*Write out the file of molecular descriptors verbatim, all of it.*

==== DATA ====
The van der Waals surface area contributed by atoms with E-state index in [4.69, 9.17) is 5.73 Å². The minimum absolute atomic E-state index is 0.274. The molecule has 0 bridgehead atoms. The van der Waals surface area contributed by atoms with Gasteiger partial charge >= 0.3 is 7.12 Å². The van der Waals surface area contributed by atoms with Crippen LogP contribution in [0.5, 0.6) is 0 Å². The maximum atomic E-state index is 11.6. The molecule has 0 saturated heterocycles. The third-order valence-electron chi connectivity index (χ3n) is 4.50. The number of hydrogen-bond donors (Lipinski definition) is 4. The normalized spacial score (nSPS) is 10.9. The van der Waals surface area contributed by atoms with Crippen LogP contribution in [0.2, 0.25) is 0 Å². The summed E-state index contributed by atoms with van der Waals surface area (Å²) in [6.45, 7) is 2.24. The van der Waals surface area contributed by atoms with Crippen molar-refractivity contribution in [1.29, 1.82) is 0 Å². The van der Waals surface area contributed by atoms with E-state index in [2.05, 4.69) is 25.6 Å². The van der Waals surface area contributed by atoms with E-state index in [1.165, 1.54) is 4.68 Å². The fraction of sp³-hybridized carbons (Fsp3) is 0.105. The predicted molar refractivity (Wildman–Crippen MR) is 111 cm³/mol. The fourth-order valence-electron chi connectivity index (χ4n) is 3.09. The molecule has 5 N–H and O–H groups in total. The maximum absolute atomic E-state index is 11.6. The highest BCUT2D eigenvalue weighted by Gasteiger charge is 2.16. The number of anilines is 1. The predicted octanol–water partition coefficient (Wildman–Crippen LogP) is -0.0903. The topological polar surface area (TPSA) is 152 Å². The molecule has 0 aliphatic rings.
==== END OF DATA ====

The van der Waals surface area contributed by atoms with E-state index in [4.69, 9.17) is 5.73 Å². The minimum absolute atomic E-state index is 0.274. The molecule has 0 bridgehead atoms. The van der Waals surface area contributed by atoms with Gasteiger partial charge >= 0.3 is 7.12 Å². The van der Waals surface area contributed by atoms with Crippen LogP contribution in [0.5, 0.6) is 0 Å². The maximum atomic E-state index is 11.6. The molecule has 0 saturated heterocycles. The third-order valence-electron chi connectivity index (χ3n) is 4.50. The number of hydrogen-bond donors (Lipinski definition) is 4. The normalized spacial score (nSPS) is 10.9. The van der Waals surface area contributed by atoms with Crippen LogP contribution in [0.2, 0.25) is 0 Å². The summed E-state index contributed by atoms with van der Waals surface area (Å²) in [6.45, 7) is 2.24. The van der Waals surface area contributed by atoms with Crippen molar-refractivity contribution in [1.29, 1.82) is 0 Å². The van der Waals surface area contributed by atoms with E-state index in [2.05, 4.69) is 25.6 Å². The van der Waals surface area contributed by atoms with E-state index in [1.165, 1.54) is 4.68 Å². The fraction of sp³-hybridized carbons (Fsp3) is 0.105. The predicted molar refractivity (Wildman–Crippen MR) is 111 cm³/mol. The fourth-order valence-electron chi connectivity index (χ4n) is 3.09. The molecule has 5 N–H and O–H groups in total. The maximum absolute atomic E-state index is 11.6. The highest BCUT2D eigenvalue weighted by Gasteiger charge is 2.16. The number of anilines is 1. The predicted octanol–water partition coefficient (Wildman–Crippen LogP) is -0.0903. The topological polar surface area (TPSA) is 152 Å². The molecule has 0 aliphatic rings.